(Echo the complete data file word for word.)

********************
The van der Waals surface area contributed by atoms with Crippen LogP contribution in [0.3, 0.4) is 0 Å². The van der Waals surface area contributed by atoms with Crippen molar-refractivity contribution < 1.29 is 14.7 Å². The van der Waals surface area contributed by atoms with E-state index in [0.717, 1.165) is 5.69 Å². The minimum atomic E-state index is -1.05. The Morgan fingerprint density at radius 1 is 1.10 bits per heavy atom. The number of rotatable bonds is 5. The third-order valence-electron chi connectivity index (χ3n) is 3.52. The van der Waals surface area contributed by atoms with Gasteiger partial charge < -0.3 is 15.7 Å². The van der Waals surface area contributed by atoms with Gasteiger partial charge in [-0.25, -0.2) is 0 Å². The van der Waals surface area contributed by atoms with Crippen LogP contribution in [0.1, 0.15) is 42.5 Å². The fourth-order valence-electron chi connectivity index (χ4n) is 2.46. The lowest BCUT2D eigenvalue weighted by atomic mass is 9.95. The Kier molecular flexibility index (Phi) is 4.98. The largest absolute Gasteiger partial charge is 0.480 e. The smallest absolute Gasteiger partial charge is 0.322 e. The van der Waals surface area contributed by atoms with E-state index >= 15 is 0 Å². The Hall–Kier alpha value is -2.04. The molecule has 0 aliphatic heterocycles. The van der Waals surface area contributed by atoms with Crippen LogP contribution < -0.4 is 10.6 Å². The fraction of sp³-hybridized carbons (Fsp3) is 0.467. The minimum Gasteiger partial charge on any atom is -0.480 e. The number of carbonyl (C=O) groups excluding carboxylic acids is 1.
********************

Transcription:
The van der Waals surface area contributed by atoms with Crippen LogP contribution in [0.3, 0.4) is 0 Å². The van der Waals surface area contributed by atoms with Crippen molar-refractivity contribution < 1.29 is 14.7 Å². The van der Waals surface area contributed by atoms with E-state index in [0.717, 1.165) is 5.69 Å². The minimum atomic E-state index is -1.05. The Morgan fingerprint density at radius 1 is 1.10 bits per heavy atom. The number of rotatable bonds is 5. The third-order valence-electron chi connectivity index (χ3n) is 3.52. The van der Waals surface area contributed by atoms with Gasteiger partial charge < -0.3 is 15.7 Å². The van der Waals surface area contributed by atoms with Gasteiger partial charge in [-0.25, -0.2) is 0 Å². The van der Waals surface area contributed by atoms with Crippen LogP contribution in [0.1, 0.15) is 42.5 Å². The fourth-order valence-electron chi connectivity index (χ4n) is 2.46. The lowest BCUT2D eigenvalue weighted by atomic mass is 9.95. The Kier molecular flexibility index (Phi) is 4.98. The largest absolute Gasteiger partial charge is 0.480 e. The smallest absolute Gasteiger partial charge is 0.322 e. The van der Waals surface area contributed by atoms with E-state index >= 15 is 0 Å². The Hall–Kier alpha value is -2.04. The molecule has 0 aliphatic heterocycles. The van der Waals surface area contributed by atoms with Crippen LogP contribution < -0.4 is 10.6 Å². The fraction of sp³-hybridized carbons (Fsp3) is 0.467. The minimum Gasteiger partial charge on any atom is -0.480 e. The number of carbonyl (C=O) groups excluding carboxylic acids is 1.